Plaintiffs’ Victory Against Former Somali Prime Minister Allowed to Stand

Posted by Tyler Giannini and Susan Farbstein

After 11 long years of litigation, plaintiffs from Somalia learned yesterday that their $21 million judgment for damages for torture and war crimes would stand. The U.S. Supreme Court declined to take the appeal of the defendant, General Mohamed Ali Samantar, a former Somali Prime Minister and Minister of Defense who was implicated in the abuses. Samantar, who now lives in Virginia, can make no additional appeals.

Beyond the victory for the plaintiffs, counsel from the Center for Justice & Accountability noted this ruling is critically important because it preserves a Fourth Circuit Court of Appeals decision that found egregious rights violations cannot be considered “official acts” shielded by sovereign immunity.

The ruling comes amidst ongoing debate about how the United States should treat high-ranking former foreign government officials who are accused of human rights abuses and are now living in the United States. The International Human Rights Clinic and its partners have been involved since 2007 in one such case, Mamani et al. v. Sánchez de Lozada and Sánchez Berzaín, which brings Alien Tort Statute claims against the former President and the former Defense Minister of Bolivia for their role in extrajudicial killings in 2003. Last Friday, the Mamani plaintiffs filed a brief with the Eleventh Circuit opposing the defendants’ appeal, which is considering the issues of exhaustion of remedies and command responsibility.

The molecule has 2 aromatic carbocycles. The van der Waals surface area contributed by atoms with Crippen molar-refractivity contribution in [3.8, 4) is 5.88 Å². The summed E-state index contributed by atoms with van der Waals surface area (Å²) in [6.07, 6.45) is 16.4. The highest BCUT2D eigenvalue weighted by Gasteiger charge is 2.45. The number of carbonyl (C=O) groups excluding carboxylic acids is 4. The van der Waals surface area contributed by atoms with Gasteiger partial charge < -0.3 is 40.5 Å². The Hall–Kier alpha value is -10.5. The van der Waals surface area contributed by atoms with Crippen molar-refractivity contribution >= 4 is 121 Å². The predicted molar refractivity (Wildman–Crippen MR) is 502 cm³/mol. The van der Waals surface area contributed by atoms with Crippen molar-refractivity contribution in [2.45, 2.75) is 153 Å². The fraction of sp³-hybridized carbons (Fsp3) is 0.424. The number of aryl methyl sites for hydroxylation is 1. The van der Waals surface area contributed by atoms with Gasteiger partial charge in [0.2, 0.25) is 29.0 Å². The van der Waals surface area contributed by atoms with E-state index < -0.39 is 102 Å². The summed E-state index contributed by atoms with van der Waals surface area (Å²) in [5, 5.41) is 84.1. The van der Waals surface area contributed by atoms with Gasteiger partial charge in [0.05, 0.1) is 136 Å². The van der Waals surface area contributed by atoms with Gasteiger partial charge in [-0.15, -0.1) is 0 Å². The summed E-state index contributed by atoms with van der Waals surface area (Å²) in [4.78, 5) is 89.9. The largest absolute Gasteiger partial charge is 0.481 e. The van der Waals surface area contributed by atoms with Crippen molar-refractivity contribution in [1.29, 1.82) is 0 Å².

Like Samantar, the defendants in Mamani came to the United States after leaving power, and have remained in the country ever since.

January 29, 2015

Clinic Files Opening Brief in Apartheid Litigation Appeal

Posted by Tyler Giannini and Susan Farbstein

The Clinic and our partners filed an opening brief yesterday in the Second Circuit in an appeal in In re South African Apartheid Litigation. The case, which is being litigated under the Alien Tort Statute, seeks relief against IBM and Ford for assisting and supporting human rights violations committed in apartheid South Africa.